Remember, though, as with breast tenderness, mood swings are equally a common sign that you’re coming on your period. If you’re feeling unusually angsty or nothing more, don’t be so quick to assume you’re pregnant.
9. Faintness and dizziness
As your blood vessels dilate and your blood pressure drops after conception, you may feel lightheaded or dizzy. Early in pregnancy, faintness also may be triggered by low blood sugar. It’s more common in the first trimester, but some women experience it throughout pregnancy.
It’s important to listen to your body if you’re feeling faint with pregnancy. Make sure to sit down and let the dizziness pass, and don’t attempt to climb up or downstairs until you’re feeling fine.
Equally, if you’re feeling frequently faint and can’t be certain that this is linked to pregnancy, you should visit your doctor to get your symptoms checked out.
10. Raised basal body temperature
Your basal body temperature is your oral temperature when you first wake up in the morning. This temperature increases slightly soon after ovulation and remains at that level until your next period.
If you've been charting your basal body temperature to determine when you ovulate, having a higher temperature for more than two weeks may mean that you're pregnant.
11. Missed Period
Perhaps the most obvious early symptom of pregnancy is when you've missed your period. This possible sign of pregnancy is often what causes women to check out videos like these to determine whether they’re showing any other signs of pregnancy.
Some women might not miss their period entirely, but experience a much lighter period compared to their usual. You might not experience any of the pregnancy signs mentioned in this video until around the time you notice you've missed your monthly cycle.
12. Increased urination
During those first few weeks after conception, some women may experience more frequent urination due to hormonal changes. If other symptoms occur, such as burning on urination, you should see your health care professional to make sure you are not suffering from a urinary tract infection. But if your only symptom is dashing off to the toilet every half an hour, pregnancy may be to blame!
13. Heightened sense of smell
Heightened smell is actually one of the first signs of pregnancy. Around two-thirds of women report a change in the sense of smell during pregnancy, with smells becoming much more intense to the extent that they could even make them sick.
Studies have shown that there isn’t any physical change in a pregnant woman’s mechanisms to explain their heightened sense of smell. However, there is an unmistakable change, which has been attributed by some experts to hormones.
One theory is that a heightened sense of smell is actually your body’s way of protecting your baby against external threats. The smell of things like alcohol, cigarettes, and coffee can become repulsive – all things that can be harmful during pregnancy.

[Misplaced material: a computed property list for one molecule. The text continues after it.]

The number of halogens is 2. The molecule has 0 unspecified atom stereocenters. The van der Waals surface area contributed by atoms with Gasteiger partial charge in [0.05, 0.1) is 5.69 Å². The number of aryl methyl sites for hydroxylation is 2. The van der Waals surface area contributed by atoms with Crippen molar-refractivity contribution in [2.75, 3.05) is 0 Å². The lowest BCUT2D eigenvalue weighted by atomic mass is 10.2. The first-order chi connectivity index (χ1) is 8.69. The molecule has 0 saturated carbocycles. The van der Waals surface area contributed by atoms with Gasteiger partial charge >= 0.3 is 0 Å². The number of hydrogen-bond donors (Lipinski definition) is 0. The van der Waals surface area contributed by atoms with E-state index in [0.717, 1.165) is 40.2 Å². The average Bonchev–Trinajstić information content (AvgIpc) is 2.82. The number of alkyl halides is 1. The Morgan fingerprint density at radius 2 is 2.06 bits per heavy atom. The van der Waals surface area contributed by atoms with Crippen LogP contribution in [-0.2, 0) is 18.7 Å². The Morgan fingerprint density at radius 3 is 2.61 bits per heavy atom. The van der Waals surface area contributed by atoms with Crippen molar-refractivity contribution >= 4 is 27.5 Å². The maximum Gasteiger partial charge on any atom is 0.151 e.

14. Weight gain
While weight gain is generally more common towards the end of the first trimester, it’s possible to put on weight in the weeks following conception. Weight gain at this time is unlikely to be very noticeable – perhaps just one or two pounds – so it’s unlikely that weight gain alone is a sign of pregnancy.
As your pregnancy progresses, your weight gain will become more obvious, and you will need to amend your diet to feed your baby as well as yourself, fondly known as “eating for two”.
15. Vaginal discharge
Even if you don’t experience too much in the way of bleeding in early pregnancy, you may notice more or heavier, vaginal discharge than usual. This is a result of an increase in hormonal flow during your first trimester.
Of course, discharge is a completely normal part of the menstrual cycle, so once again, you shouldn’t immediately assume that you’re pregnant if you think you’re producing more discharge than usual, unless you have other early pregnancy symptoms too.
16. Just "Feeling" Pregnant
This early pregnancy symptom may be the reason why you’ve found yourself watching this video right now. Some women believe that pregnancy is an intuitive thing, and it’s true that many people have reported “just knowing” when they had fallen pregnant.
Maybe you just feel different; tired, moody, queasy, lightheaded. You may also have heartburn, constipation, or find yourself making more frequent trips to the toilet. Perhaps you feel a dull ache or stiffness in your lower back, you have sore breasts that seem overly sensitive, or you’re simply not feeling like your usual self.
So, if you’re hoping you may have fallen pregnant – or you’re worried that you are! – these 15 signs of pregnancy should help you reach your conclusion.
Of course, all of these symptoms aren't unique to pregnancy. Some can indicate that you're getting sick, or, as we mentioned earlier, that your period is about to start. Likewise, you can be pregnant without experiencing any of these symptoms.
Still, if you miss a period or notice any of the tip-offs on this list, you might want to take a home pregnancy test, especially if you're not keeping track of your menstrual cycle. If your home pregnancy test is positive, make an appointment with your health care provider as soon as possible.
Pregnancy tests work best if you wait to take them until at least a day or two after you miss your period. Even if the pregnancy test result is negative, it’s worth trying it again a few days later to be sure.